Joining the pieces

Like Isis and Osiris, we would have to travel to at least three places to find the pieces of the monastery. I've seen half of it reconstructed at Cuixa, probably with money that came from selling the other half to the Metropolitan Museum in New York, where it has been reconstructed as part of the Cloisters. The central fountain and a few smaller pieces are at the Philadelphia Museum of Art. At Cuixa two sides of the square cloister are rebuilt, the el wide open to the sky and giving a very different impression than one gets from seeing the materials from two sides used to construct a four-sided enclosure (like the Cloisters) enclosing a courtyard one quarter the size. This was an important monastery.

Coming inland from the Mediterranean Sea, Canigo is the first peak of the Pyrennees that, at 2785 meters, is truly impressive, its peak covered in snow usually ten to twelve months of the year - it likely had symbolic importance from Megalithic times onward. San Miquel de Cuixa is two or three miles North of the peak, on the slope of what is now French Catalunya. It's more accessible for year-round travel, and at the same time still identified with Canigo. Sant Marti de Canigo is closer to the peak (and the inherent dangers from lightning strikes - at the peak itself various crosses commemorate people who were struck by lightning on the spot).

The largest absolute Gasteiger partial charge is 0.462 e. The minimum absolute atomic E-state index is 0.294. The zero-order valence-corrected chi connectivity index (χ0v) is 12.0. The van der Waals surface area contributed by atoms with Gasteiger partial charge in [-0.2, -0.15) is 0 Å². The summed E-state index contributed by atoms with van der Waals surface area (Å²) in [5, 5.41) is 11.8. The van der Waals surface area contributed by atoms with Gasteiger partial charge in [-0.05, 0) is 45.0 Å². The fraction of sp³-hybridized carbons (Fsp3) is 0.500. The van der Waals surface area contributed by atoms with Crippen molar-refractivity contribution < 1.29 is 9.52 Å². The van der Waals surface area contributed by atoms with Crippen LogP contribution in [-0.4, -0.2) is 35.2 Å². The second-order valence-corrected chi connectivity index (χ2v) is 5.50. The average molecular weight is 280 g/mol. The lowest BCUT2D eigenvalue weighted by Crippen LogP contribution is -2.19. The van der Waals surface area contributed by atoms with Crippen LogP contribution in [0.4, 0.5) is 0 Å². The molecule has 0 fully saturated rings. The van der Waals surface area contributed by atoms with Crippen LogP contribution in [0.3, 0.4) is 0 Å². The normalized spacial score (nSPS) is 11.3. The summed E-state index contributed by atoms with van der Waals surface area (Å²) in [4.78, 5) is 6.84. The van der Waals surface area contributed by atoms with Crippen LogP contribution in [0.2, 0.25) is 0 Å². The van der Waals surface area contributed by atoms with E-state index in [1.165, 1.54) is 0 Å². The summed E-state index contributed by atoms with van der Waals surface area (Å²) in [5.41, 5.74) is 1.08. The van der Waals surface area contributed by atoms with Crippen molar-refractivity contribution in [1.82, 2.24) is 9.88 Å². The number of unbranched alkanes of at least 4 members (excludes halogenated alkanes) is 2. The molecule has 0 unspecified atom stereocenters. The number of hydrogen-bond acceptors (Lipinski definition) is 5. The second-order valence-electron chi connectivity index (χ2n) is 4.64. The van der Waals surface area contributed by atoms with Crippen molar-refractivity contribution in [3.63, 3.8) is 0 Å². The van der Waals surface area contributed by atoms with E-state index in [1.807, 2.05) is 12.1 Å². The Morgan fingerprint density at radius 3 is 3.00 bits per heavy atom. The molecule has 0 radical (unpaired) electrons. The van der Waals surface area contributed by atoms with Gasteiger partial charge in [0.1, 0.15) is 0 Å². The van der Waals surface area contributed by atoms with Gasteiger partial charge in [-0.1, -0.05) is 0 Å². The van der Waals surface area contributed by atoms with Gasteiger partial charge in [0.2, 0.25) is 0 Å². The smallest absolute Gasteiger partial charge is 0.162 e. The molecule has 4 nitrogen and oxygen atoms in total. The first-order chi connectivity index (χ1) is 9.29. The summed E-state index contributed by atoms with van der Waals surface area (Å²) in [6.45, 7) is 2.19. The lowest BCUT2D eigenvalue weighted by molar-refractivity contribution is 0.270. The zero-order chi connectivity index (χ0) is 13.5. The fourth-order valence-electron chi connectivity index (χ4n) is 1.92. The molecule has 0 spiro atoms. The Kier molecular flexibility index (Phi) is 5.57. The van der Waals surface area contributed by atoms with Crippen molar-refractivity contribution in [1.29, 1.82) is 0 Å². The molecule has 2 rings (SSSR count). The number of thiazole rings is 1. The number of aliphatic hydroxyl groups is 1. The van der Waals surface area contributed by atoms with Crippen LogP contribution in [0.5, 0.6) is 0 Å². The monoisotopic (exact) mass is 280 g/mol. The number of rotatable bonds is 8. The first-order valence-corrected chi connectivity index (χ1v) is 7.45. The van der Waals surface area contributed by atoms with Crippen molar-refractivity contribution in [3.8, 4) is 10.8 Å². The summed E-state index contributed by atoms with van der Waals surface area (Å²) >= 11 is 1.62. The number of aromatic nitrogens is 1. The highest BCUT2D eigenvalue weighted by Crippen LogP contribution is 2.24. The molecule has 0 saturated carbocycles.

Hermetic hermits?

It is possibly just a linguistic coincidence that has led to confusing the two. In its origins the word hermit described a desert dweller, usually a recluse for religious aims, whereas the Hermetic tradition is a set of philosophical ideas developed by the followers of Hermes Trismegistus, aligning itself with the mythology of the Greek god Hermes (the same as the Roman god Mercury - the messenger of the gods, embodiment of wisdom, among other things). Alchemy has its origins in the Hermetic tradition.

I'll merely note that Hermes, Like Michael, was a denizen of the heights, and, in the upper regions many paths cross. Above Sant Esteve d'en Bas a Roman temple of Mercury has a truly commanding view over a large section of the lines I've described. Oliba's pursuit of wisdom from many traditions may be symbolized in his peculiar signature, so much like the alchemical symbols.